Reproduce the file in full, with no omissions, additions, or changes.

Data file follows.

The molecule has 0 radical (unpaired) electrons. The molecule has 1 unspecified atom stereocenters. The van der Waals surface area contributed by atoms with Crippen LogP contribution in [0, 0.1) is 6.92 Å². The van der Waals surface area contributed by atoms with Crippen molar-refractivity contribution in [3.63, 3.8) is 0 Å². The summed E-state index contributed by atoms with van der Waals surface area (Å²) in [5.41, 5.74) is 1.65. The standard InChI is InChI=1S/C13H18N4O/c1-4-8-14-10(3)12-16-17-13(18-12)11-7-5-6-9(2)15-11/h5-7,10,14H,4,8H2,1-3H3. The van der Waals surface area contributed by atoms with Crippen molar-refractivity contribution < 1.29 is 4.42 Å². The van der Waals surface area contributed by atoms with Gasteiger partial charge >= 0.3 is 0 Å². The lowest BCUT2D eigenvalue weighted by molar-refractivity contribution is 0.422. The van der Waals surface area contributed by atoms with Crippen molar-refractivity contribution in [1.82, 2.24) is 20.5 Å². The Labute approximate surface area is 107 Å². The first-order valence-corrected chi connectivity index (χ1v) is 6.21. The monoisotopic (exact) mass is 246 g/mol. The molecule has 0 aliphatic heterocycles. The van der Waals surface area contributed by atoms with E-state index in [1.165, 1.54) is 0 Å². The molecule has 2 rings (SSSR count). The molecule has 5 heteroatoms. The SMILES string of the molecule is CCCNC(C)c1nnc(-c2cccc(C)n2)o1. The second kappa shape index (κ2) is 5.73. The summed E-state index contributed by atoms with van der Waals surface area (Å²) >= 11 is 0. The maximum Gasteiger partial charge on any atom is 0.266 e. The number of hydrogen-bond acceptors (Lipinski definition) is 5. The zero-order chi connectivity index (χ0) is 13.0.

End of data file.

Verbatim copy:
The molecule has 0 radical (unpaired) electrons. The molecule has 1 unspecified atom stereocenters. The van der Waals surface area contributed by atoms with Crippen LogP contribution in [0, 0.1) is 6.92 Å². The van der Waals surface area contributed by atoms with Crippen molar-refractivity contribution in [3.63, 3.8) is 0 Å². The summed E-state index contributed by atoms with van der Waals surface area (Å²) in [5.41, 5.74) is 1.65. The standard InChI is InChI=1S/C13H18N4O/c1-4-8-14-10(3)12-16-17-13(18-12)11-7-5-6-9(2)15-11/h5-7,10,14H,4,8H2,1-3H3. The van der Waals surface area contributed by atoms with Crippen molar-refractivity contribution < 1.29 is 4.42 Å². The van der Waals surface area contributed by atoms with Gasteiger partial charge >= 0.3 is 0 Å². The lowest BCUT2D eigenvalue weighted by molar-refractivity contribution is 0.422. The van der Waals surface area contributed by atoms with Crippen molar-refractivity contribution in [1.82, 2.24) is 20.5 Å². The Labute approximate surface area is 107 Å². The first-order valence-corrected chi connectivity index (χ1v) is 6.21. The monoisotopic (exact) mass is 246 g/mol. The molecule has 0 aliphatic heterocycles. The van der Waals surface area contributed by atoms with E-state index in [1.165, 1.54) is 0 Å². The molecule has 2 rings (SSSR count). The molecule has 5 heteroatoms. The SMILES string of the molecule is CCCNC(C)c1nnc(-c2cccc(C)n2)o1. The second kappa shape index (κ2) is 5.73. The summed E-state index contributed by atoms with van der Waals surface area (Å²) >= 11 is 0. The maximum Gasteiger partial charge on any atom is 0.266 e. The number of hydrogen-bond acceptors (Lipinski definition) is 5. The zero-order chi connectivity index (χ0) is 13.0.